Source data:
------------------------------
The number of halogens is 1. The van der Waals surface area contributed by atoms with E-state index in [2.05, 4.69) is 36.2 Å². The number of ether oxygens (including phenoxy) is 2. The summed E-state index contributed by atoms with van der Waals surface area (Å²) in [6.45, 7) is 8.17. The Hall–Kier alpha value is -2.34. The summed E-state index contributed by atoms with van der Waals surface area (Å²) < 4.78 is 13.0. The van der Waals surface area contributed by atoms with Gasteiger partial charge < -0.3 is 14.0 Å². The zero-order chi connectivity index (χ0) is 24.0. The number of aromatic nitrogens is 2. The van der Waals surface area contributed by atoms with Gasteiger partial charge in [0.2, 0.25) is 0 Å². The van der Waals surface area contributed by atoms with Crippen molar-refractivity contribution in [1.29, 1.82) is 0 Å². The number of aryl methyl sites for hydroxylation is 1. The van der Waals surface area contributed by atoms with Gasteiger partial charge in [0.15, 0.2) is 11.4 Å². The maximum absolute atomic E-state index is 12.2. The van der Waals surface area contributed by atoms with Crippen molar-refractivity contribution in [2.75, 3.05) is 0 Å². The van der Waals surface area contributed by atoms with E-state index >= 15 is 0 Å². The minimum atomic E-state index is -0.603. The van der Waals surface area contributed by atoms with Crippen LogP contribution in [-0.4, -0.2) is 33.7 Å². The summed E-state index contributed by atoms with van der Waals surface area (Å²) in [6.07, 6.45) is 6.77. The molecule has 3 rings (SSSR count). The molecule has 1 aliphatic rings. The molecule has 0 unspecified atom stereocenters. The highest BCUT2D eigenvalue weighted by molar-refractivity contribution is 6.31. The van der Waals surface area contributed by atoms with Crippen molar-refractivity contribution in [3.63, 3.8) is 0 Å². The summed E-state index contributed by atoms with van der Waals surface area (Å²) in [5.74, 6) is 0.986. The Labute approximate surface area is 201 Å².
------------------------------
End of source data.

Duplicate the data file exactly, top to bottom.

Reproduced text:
The number of halogens is 1. The van der Waals surface area contributed by atoms with E-state index in [2.05, 4.69) is 36.2 Å². The number of ether oxygens (including phenoxy) is 2. The summed E-state index contributed by atoms with van der Waals surface area (Å²) in [6.45, 7) is 8.17. The Hall–Kier alpha value is -2.34. The summed E-state index contributed by atoms with van der Waals surface area (Å²) < 4.78 is 13.0. The van der Waals surface area contributed by atoms with Gasteiger partial charge < -0.3 is 14.0 Å². The zero-order chi connectivity index (χ0) is 24.0. The number of aromatic nitrogens is 2. The van der Waals surface area contributed by atoms with Gasteiger partial charge in [0.2, 0.25) is 0 Å². The van der Waals surface area contributed by atoms with Crippen molar-refractivity contribution in [1.29, 1.82) is 0 Å². The number of aryl methyl sites for hydroxylation is 1. The van der Waals surface area contributed by atoms with Gasteiger partial charge in [0.15, 0.2) is 11.4 Å². The maximum absolute atomic E-state index is 12.2. The van der Waals surface area contributed by atoms with Crippen molar-refractivity contribution in [2.75, 3.05) is 0 Å². The van der Waals surface area contributed by atoms with E-state index >= 15 is 0 Å². The minimum atomic E-state index is -0.603. The van der Waals surface area contributed by atoms with Crippen LogP contribution in [-0.4, -0.2) is 33.7 Å². The summed E-state index contributed by atoms with van der Waals surface area (Å²) in [6.07, 6.45) is 6.77. The molecule has 3 rings (SSSR count). The molecule has 1 aliphatic rings. The molecule has 0 unspecified atom stereocenters. The highest BCUT2D eigenvalue weighted by molar-refractivity contribution is 6.31. The van der Waals surface area contributed by atoms with Crippen molar-refractivity contribution in [3.63, 3.8) is 0 Å². The summed E-state index contributed by atoms with van der Waals surface area (Å²) in [5.74, 6) is 0.986. The Labute approximate surface area is 201 Å².